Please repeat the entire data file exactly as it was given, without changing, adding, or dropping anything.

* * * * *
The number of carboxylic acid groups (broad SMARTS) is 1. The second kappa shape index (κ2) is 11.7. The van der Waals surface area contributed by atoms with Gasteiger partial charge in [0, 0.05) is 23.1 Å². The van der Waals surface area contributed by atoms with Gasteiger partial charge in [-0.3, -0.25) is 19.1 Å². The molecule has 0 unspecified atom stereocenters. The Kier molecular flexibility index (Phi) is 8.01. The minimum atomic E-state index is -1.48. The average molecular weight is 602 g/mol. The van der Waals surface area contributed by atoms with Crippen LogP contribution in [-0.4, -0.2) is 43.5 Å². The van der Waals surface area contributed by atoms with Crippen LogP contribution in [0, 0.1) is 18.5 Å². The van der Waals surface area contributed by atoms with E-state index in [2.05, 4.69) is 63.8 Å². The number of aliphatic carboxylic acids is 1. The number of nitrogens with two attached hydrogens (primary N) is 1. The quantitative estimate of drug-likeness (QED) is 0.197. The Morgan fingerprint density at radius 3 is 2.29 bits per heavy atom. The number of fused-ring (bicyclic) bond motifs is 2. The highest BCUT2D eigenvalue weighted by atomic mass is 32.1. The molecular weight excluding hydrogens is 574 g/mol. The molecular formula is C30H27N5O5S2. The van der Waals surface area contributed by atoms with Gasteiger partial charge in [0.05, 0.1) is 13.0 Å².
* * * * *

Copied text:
The number of carboxylic acid groups (broad SMARTS) is 1. The second kappa shape index (κ2) is 11.7. The van der Waals surface area contributed by atoms with Gasteiger partial charge in [0, 0.05) is 23.1 Å². The van der Waals surface area contributed by atoms with Gasteiger partial charge in [-0.3, -0.25) is 19.1 Å². The molecule has 0 unspecified atom stereocenters. The Kier molecular flexibility index (Phi) is 8.01. The minimum atomic E-state index is -1.48. The average molecular weight is 602 g/mol. The van der Waals surface area contributed by atoms with Crippen LogP contribution in [-0.4, -0.2) is 43.5 Å². The van der Waals surface area contributed by atoms with Crippen LogP contribution in [0, 0.1) is 18.5 Å². The van der Waals surface area contributed by atoms with E-state index in [2.05, 4.69) is 63.8 Å². The number of aliphatic carboxylic acids is 1. The number of nitrogens with two attached hydrogens (primary N) is 1. The quantitative estimate of drug-likeness (QED) is 0.197. The Morgan fingerprint density at radius 3 is 2.29 bits per heavy atom. The number of fused-ring (bicyclic) bond motifs is 2. The highest BCUT2D eigenvalue weighted by atomic mass is 32.1. The molecular weight excluding hydrogens is 574 g/mol. The molecular formula is C30H27N5O5S2. The van der Waals surface area contributed by atoms with Gasteiger partial charge in [0.05, 0.1) is 13.0 Å².